Interventional neurologist Johanna T. Fifi, MD, reviews the use of embolization to cure arteriovenous malformations (AVMs) in the brain, a controversial topic in the field of neurointerventional surgery. Dr. Fifi presents various cases to support the approach and discusses how advances in techniques and technology, as well as novel scoring metrics, make embolization a viable option for curing AVMs.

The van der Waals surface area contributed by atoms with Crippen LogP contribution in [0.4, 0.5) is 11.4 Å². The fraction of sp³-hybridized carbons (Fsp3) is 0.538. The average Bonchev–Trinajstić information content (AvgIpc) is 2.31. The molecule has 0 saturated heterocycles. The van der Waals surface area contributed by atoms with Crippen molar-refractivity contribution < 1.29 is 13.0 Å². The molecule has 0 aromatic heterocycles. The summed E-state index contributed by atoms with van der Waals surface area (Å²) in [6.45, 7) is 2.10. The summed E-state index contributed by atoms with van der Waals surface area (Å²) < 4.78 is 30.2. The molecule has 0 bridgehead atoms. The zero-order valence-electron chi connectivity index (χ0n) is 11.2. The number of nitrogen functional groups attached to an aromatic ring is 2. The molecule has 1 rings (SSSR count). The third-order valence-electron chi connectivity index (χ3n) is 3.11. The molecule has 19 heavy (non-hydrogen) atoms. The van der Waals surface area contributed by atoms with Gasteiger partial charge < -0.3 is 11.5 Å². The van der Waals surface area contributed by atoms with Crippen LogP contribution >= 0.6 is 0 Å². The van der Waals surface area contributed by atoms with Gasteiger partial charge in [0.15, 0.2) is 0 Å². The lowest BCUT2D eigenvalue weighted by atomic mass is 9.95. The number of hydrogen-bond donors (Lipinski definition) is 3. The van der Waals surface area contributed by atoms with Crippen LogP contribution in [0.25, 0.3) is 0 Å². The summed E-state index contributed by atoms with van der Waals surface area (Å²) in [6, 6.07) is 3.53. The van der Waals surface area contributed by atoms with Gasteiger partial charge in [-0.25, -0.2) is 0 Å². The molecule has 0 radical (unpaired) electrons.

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Introduction of current treatment options for AVMs History of embolization for cure of AVMs in the brain and recent supporting evidence Review of techniques and devices for curative embolization for AVMs Case examples Conclusions Mhm. Introduction side, give me just a minute, just a second, just activating the live stream. There we go next. We're gonna hear from Dr Fifi, there's somebody that everybody here knows very well but I think worth mentioning her pedigree just so you can see how much she's doing. Um She is associate professor of neurosurgery, neurology and radiology. She is associate director of the cerebrovascular Center. She has become co director of the pediatric super vascular disorders program. She's site director at Mount Sinai West for cerebrovascular services and co director of the fellowship. She got her medical degree from Bu did her residency in neurology at thomas jefferson And then accomplished multiple fellowships in vascular neurology and then three fellowships fellowships in their endovascular surgery. Including a pediatrics fellowship with Dr Berenstein and today we have the opportunity to hear about a very controversial topic that is becoming increasingly less controversial as new techniques and and new tools are developed. So dr V. V. Looking forward to hearing your presentation. Thank you chris for that invitation. I'm glad that there were no funny photos shown. Um Let me share my screen. Mhm. Is that that seems to be the that was good. It looks good. Um So yeah I'm gonna be talking about baby mm mobilization for cure as uh as we've heard this is a controversial topic and and chris uh dr Keller has contributed to the controversy by uh having a chapter in the humans neurosurgery about this topic. Um And uh some of the some of the slides there from that chapter as well. Um Me through here, yep. So these are my disclosures that are directly related to this. So multiple options exist for the treatment of brain a. VMS. We all know surgery, radiosurgery, embolization and of course uh embolism observation. Um embolization is traditionally has been used as a adjunct um to surgery. Um but it's it's more and more um I don't know if extremely prevalent but in in certain centers in certain parts of the world use it use more for the complete treatment of a VMS. It has of course become uh standard treatment for some of our other arteriovenous type of malformations such as durability officials um and vein of Galen malformations. Um The rates of procedural and peri procedural complications must be weighed against the natural history. So we often quote 2 to 3% annual risk of rupture for unruptured A BMS and then about 4.5% for ruptured A BMS. And importantly for ruptured a BMS. Most of that risk is in the first year, after a hemorrhage, 15.8% is commonly quoted risk after the first structure in the first year. Um And past studies looking at no treatment versus medical management such as Aruba have have produced a lot of controversy but new technology and techniques have been developed since these studies and at this point the type of intervention is tailored tailored to the specific a VM after discussion um by ideally by a multidisciplinary team such as what, how we do it at uh what we have at Sinai. Um So the history of embolization for cure has a is pretty long. This was a paper um published it uh by the group at N. Y. U. Which dr Bernstein was a part of in 1995. And um these were 14 deep central a. Bms of the thalamus and basal ganglia. So non operative and uh they saw a 15 complete percent complete obliteration by endovascular therapy alone. So fairly low. Um But this is a case example of the type of A B. M. That um even back then with the technology that was available was able to be cured. So um very compact notice um micro catheter in those days less trackable, but micro catheter placed in a deep feeder and then injection of glue leading to complete obliteration. Um a recent uh systematic review was published um looking at multiple articles uh talking about a VM embolization for cure. And they looked at in total of 598 Brain Navi ems treated with curative intent. And what they found was a 58.3% complete obliteration rate With a 13.6% procedural complication rate In a 24% clinical complication rate. Um what they did note was that more than there was a more than 90% complete obliteration rate and carefully selected patients. So um while overall the technique is not applicable to every a VM. These these two articles um Using liquid anabolic onyx um published uh this one in 2012 where they focused on small or medium sized superficial A. VMS. Um they're able to achieve a complete obliteration more than 90% of the time. So it really is a question of patient selection. Um And then in this article uh they you know this group in Chicago, they came up with a score um The arteriovenous malformation m broke your score A. V. Mes and uh with the idea that this would help choose patients for which intent to cure with with globalization would be um valid um and successful. So they looked at 39 patients retrospectively. It was validated on the same cohorts. So not ideal. But the score consists of the size of the A. V. M. Nine itis. You can see it divided into the traditional sizes here and then the number of particles um contributes to the score. Um The points are shown on the very right. Uh so and then the draining veins number of draining veins 123 giving the lowest and more than six giving the highest score. And then also including vascular eloquence um as part of the score. So and using the score um applied to those patients they could they showed that um with the lowest score um a vi mes of three. Um They're able to achieve complete obliteration 100% of the time. And then this falls Um as the score goes to 45 and then um very low um once the score is greater than five. Um and then the you know the opposite kind of for the complications um complete cure with no complications in the sky. AVMs. With a score of three and then low percentage of care with high complication rate of 30%. Uh With score greater than five. So this seems to be a useful tool to try to choose patients in which we should be using this technique. Um I'm gonna go on to show some of the the techniques of that have been developed and are still under development for curative embolization for for a VM. Um So the standard technique for a VM embolization has been trans arterial uh symbolic injection. And you can do this using a micro catheter. And then more recently with the development of dual lumen balloons. Um This is more easily achieved. Um There's a technique that's uh sort of a very advanced transfer material technique called multi plug flow control. Um And that this picture is kind of showing it here where you place multiple catheters all at once into the arterial feeders and do simultaneous symbolic injections. Um And I'll show their paper um in a couple of slides and then the trans venus techniques. So this is going back into the vein uh And then trying to retrograde lee um retrograde lee penetrate into the night as that's uh um Another technique that I will show in a case example of, and then um what's recently been published is something called a pressure cooker. Which is basically a way to to force the symbolic aging backwards. So before I show those techniques, I'm just going to talk briefly about the devices because that's really um been a a big advance advancement and really allowed um allowed us to to really uh use these techniques. Um The technology that that's advanced that's coming out um every year is you know, for stroke. It's it's been very, I'm good and it's transformed the field and probably will do the same for a VMS. So the detachable tipped catheter was something that came out um uh several years ago now but has been very helpful. Um and then the dual lumen balloon catheter has been very useful And of course symbolic agents have advanced and continued to advance um as uh as as time goes on in the United States, we really only have two on the market right now, but there's multiple agents that are used around the world. Um This was a slide from another conference but the, the Apollo um onyx delivery micro catheter was developed to be detachable so you can see what it looks like on the table. Um but what you, what you see here in the detail is that it's a single woman and hold micro catheter. So it's the onyx comes out here. And then this, the very tip of it is held by friction onto the body of it. Um That detachable tip varies in length. Um We have 1.5 or three centimeters attachable tips In the United States in Europe. They actually have a six cm on the market. Um But basically once you inject the m bolic material and uh and sometimes and if you leave the catheter there long enough the tip of the catheter will become essentially glued into the, glued into the uh cast right here. And so the the once it is glued in um is sometimes you can trap the micro catheters. So with this kind of detachable tip, you you simply pull back and once it reaches passes the force necessary necessary to hold it here, it will detach and you can remove the entire thing. Um So this comes, this stays in the patient and this part of it will will come out. Um So that that allows you to do more prolonged injections with the anabolic agent. The dual lumen balloon catheter has also been a big advance. uh this is a illustration of the newest one Um that actually we started using um I believe last year. So it's really only been on the market for a short period of time. The distal tip. The the reason why this took a long time to make is that the distal tip is 1.6 French. So very very small. And despite having a balloon on it, it's very navigable. Uh so you can advance this into vessels and I'll show some examples uh inflate the balloon and therefore allow all of the symbolic agent to go forward into um the knights of the A. V. M. Without coming back and causing reflux. Um this this balloon in the mini balloon that we have is nine in length and it's about two in diameter. And then anabolic agents we have, like I mentioned NBC A which is uh acrylic. It's like similar to Krazy glue. Um We have onyx which is a co polymer of ethylene and vinyl alcohol. Um It's in a it's a in a solvent and it problem arises it when you inject it into the body. Um This agent called fill, which we're currently using here at Sinai in a trial is essentially the same agent, but it's uh slightly in a different solution. Um and then there's others that are are also in trials in the US and not yet FDA proof but used in other countries. I'm not going to go into too much detail. Um This was the first report that showed of onyx embolization via a dual lumen balloon catheter. Um and that we did this in a in a mandibular a Vm. So uh not not in the brain but um close and you can see here um extensive a Vm in the mandible um a balloon in the uh balloon catheter in the in the artery here with the balloon inflated. And then um with the balloon inflated the ability to penetrate deeply and um into the vein of the A. V. M. Um and fill in the venus pouches and the bone. Um So the that is one technique that is still currently in use. And with the new mini catheters, I think that it's going to be be a significant advancement in our ability to secure a VMS with this technique. Um And then this technique uh without the balloon catheter. Um You know the the this group in Turkey has been doing curative a VM. And realizations for quite some time. And they published um a report looking at 350 patients and basically similar numbers to before showing 51% complete obliteration, one mortality uh And then on delayed follow up angiograms of the patients that had been completely obliterated. Two out of the of 100 and 78 had some small Um recruitment so they thought they were cured. Um but they had small residual or or recruitment on the on the delayed angiograms. It was a small number um less than 1% or about 1%. Um And that group when they moved on to using like I said this multi plug flow control technique. And I just wanted to show um it in bigger detail. It's it's it is a very complicated technique. So this is uh and A. VM. Here uh that they use this with its being on this picture. You see the A. V. M. Has feeders from multiple middle cerebral artery branches. And then over here poster cerebral artery branches. This picture shows I believe that they use you know I can't remember but it looks like at least four micro catheters going into the multiple feeders. And then the reason why you're you're doing that is that um in this kind of of A B. M. If you start injecting into the night as um you may go through the nineties and then end up into normal um normal uh proximal branches. So in having micro catheters in each of the feeders you don't go through the nineties and back into another uh feeder and into normal branches. So uh you have injections of of the m bolic material in this case onyx occurring from multiple branches simultaneously or in turn but um going you know from one to the other until you make sure that the entire night this is completely filled. And this is uh this is the case that they reported. Um We have not used really this technique here and then the trans venous techniques um You know there's been this is kind of the um I guess recent kind of advancement that's becoming more and more um popular as a way to completely cure an A. B. M. There's still there's still and there is controversy. And um and the rates of complications are were significantly higher in the beginning now coming down. But at any rate um the in the reports in the literature uh this group actually uh did a review of the articles that had been published up to that period of time um which was about three years ago. And so um the first report of this technique was actually quite a while ago in 1999. But not much was this was using coils which we don't really do anything more to completely obliterate trans venous lee. Um This is because as you might imagine you you should try to um actually get uh uh the night is closed and it's very difficult to do that with with coils. Um And then the technique advanced using Onix and then uh squid. So these are liquid and bollocks like I was describing. And then recently the technique is has evolved in to really involve um combination of quills, onyx um and different catheters. Uh so in this review there it was small number 68 Patients but 63 out of 68 had complete obliteration and about 4.3% complication rate. Um And to speak a little bit more about the techniques. So this group developed um something called a pressure cooker technique for brain a VMS in that is basically um where you uh you you go trans venus li uh into the vein of an A. V. M. So that the catheter is the two catheters are in this vein here and then you create a plug um using coils and sometimes using glue uh to prevent um as you inject the symbolic material to prevent it from coming back at you because of course the flow of the A. V. M. Is backwards along the catheter. Um So you coil off the vein first which um is obviously a when you're operating or at any other time, you would not want to coil off the vein of an A. B. M. First. So you when you do this technique you're doing it with the absolute um need to cure the A. V. M. Um after you do that. And so uh you you close off the vein. This prevents the symbolic material from coming back at you and then you inject the symbolic material, retrograde lee through the night. This until you fill the entire night as without getting into normal brain tissue. Um Mhm. They recently published there There um results using this over a period of I think the last seven years or so. Um and so they published 51 patients um most were Spetzler Martin 3-5. Um they were deep seated 60% of the time. 33% had prior trans arterial treatment um which is sometimes necessary necessary to do this technique. and uh but 96% went on with With the one session um to be completely cured. The one trans venous session to be completely cured. There's a 6% rate of intracranial hemorrhage no deaths and one permanent significant morbidity. So it's a promising technique I think the importance and and um the risk of using this technique is that uh you have to basically um basically completely get rid of the nitrous. Uh So it's a very technically challenging um kind of procedure to do. But you have to once you start this you have to completely get rid of the notice um in that treatment. Um So I think I'm going to show some case examples just because it's these are kind of abstract concepts without looking at a couple of cases. Um uh And uh I don't know if anyone has any questions right now. I should just go show the cases and we can do the questions at the end. I think going forward with the cases You know and just give you a sense of time about 10 minutes including questions. Okay I'll try to show quick cases. So yeah this is a patient 56 year old man who presented with unruptured A. B. M. He Had it discovered because of increased my migraines after COVID. So this was actually discovered in 2020. This is uh the angiogram showing it's a a frontal medial frontal A. Bm. With one really one ah real cedar. And then this is the navigation of a scepter. So the balloon catheter coming up into that major feeder to the A. V. M. Um And here the injection right before that navigation from a little bit more approximately showing uh the feeder then itis. And then um you know in any avm embolization you wanna know exactly where the vein begins and where it's going. So this is after um the the initial embolization the balloon is inflated. The onyx went forward. It went through the night. It's and it has filled the vein. So uh once you're feeling the vein you had like I said you have to go for complete cure. Um importantly it's just uh showing this as a teaching point there's some nitrous left. So you checked during the procedure. Is there are you done? Is there still notice if you see something that looks like night is you should keep going because that could bleed once you're if you were to leave this there. Um So in injecting more of the um onyx through the through the balloon catheter, onyx is traveling through the night it's and then eventually filled in that section. Uh And so once you see that you can do your angiogram and if you don't see anything that looks like nice anymore you're done. So this this patient had um uh complete obliteration of that A. VM. He actually recently had his uh one year follow up and it's it looks great. Um and then another example this is a 31 year old man who presented with hemorrhage. He did have a session of trans arterial embolization for an acceptable A. VM. And then he he returned for trans venus. Um So this is a left vertebral artery injection. Left uh pc a feeder to the occipital A. VM. Here you see it's a very compact notice. One draining vein. Um So the ambo school care scare score would be low. Um And that is uh there was glue already in one of the feeders. This is the remaining feeder. Um This is again navigation of a catheter balloon catheter up into the feeder. Um And uh you can see from the selective injection compact notice straight into the vein. Um This was one of our first trans venous um avian brain a VM cases. So we did a a french guiding catheter in the superior sagittal sinus um The detachable tipped catheter um into the deep into the draining vein. And then another catheter um ready to put coils if necessary. Um And then here's trans arterial onyx injection. And there was still some nitrous filling to towards the vein. It's a little hard to see here but this was thought to be some night is here. So then injected onyx retrograde lee through the trans venous catheter. And that's you can see it filling in and then finally it filled downward and into the night. This um and then that's the final cast. And that's the uh angiogram after. And he also had. This was a few years ago. He also had follow up angiograms that showed um uh permanent or long lasting obliteration. Um And quickly this is 22 month old we recently treated. So this is the last stage treatment after trans arterial sessions for vein of Galen Malformation. Um And this is the initial uh angiogram showing the vein of Galen malformation After five trans arterial sessions at 22 months. This is the glue that's there from the trans material sessions and this case may be a little bit complicated but we can maybe show it in in detail um at another time since we're running short. But after multiple sessions of trans virtually you see how the vein has become very small. Um So we can basically shrink with trans arterial sessions. This sort of vein into this sort of vein and then this sort of vein becomes amenable for a trans venous uh last session to cure the A. P. M. Um and here is our eight French catheter being navigated up and this time placing it into the fall scene sinus which drains vein of Galen malformation. And uh after that is placed um having a micro catheter in one of the feeders, looking at the residual and the and the venus catheter here in this technique um pressure cooker. We place a detachable tipped catheter that you're going to inject onyx in first. Or actually this is uh mm hmm. Um Yeah you can place it first or second but the second Catherine you places one that you're gonna put coils with. And so there's two catheters through there. Um This is a coil mass being formed. This is acting as a backstop for any liquid anabolic that your again you're going to try to inject retrograde lee. That's the coil mass. And then looking now from an ap projection. That's the coils that have been placed. The coiling catheter is gone. And uh you have um onyx being injected to fill in that coil mass and create the backstop. And once that backstop has been created, what you can what you then see is as you continue to inject onyx you then see retrograde traveling of the symbolic materials through the night. This um and then uh towards the in this case it was going towards the micro catheter that was in the arterial side. Um at the end this is the onyx cast. And uh and you can see that the A. V. M. Is obliterated. This was a procedure we did a couple of months ago. Um and the patient will come back so I'm gonna stop there in the interest of time. Those were kind of quick. Um So um you know techniques have advanced and we have this new score that will help us uh choose patients. I think it's not just the score but expert consensus by multiple by multiple. Multidisciplinary culinary team is very important. And and this knowledge and ability to do this is rapidly advancing. Yes. I don't think that it's it's fantastic work. I don't think there's time to do justice for questions. So, Um it needs to be discussed, but I don't think there's time at 9:00. Maybe we can come back to this issue and you can do recap or something. Sure. Yeah, we can do some of the cases in detail. That would be great. Thank you very much. Thank you. Yeah. Thank you, Joanna. Okay, we'll stop here.